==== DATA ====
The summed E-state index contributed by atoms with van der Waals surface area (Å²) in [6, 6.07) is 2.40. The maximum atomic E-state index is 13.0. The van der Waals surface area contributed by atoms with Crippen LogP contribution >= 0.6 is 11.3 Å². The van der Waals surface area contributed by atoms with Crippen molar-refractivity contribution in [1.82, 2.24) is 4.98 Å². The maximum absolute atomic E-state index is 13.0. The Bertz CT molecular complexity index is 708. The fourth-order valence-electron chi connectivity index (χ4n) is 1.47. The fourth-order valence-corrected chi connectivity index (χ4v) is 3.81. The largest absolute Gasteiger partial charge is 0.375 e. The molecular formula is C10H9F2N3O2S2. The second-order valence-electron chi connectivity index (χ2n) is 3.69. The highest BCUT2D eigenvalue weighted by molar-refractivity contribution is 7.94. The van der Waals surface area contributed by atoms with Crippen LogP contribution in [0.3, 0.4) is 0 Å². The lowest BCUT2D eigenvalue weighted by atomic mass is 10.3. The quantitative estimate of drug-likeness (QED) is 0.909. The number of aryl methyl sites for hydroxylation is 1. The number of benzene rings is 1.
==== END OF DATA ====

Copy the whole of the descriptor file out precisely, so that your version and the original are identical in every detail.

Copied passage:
The summed E-state index contributed by atoms with van der Waals surface area (Å²) in [6, 6.07) is 2.40. The maximum atomic E-state index is 13.0. The van der Waals surface area contributed by atoms with Crippen LogP contribution >= 0.6 is 11.3 Å². The van der Waals surface area contributed by atoms with Crippen molar-refractivity contribution in [1.82, 2.24) is 4.98 Å². The maximum absolute atomic E-state index is 13.0. The Bertz CT molecular complexity index is 708. The fourth-order valence-electron chi connectivity index (χ4n) is 1.47. The fourth-order valence-corrected chi connectivity index (χ4v) is 3.81. The largest absolute Gasteiger partial charge is 0.375 e. The molecular formula is C10H9F2N3O2S2. The second-order valence-electron chi connectivity index (χ2n) is 3.69. The highest BCUT2D eigenvalue weighted by molar-refractivity contribution is 7.94. The van der Waals surface area contributed by atoms with Crippen LogP contribution in [0.3, 0.4) is 0 Å². The lowest BCUT2D eigenvalue weighted by atomic mass is 10.3. The quantitative estimate of drug-likeness (QED) is 0.909. The number of aryl methyl sites for hydroxylation is 1. The number of benzene rings is 1.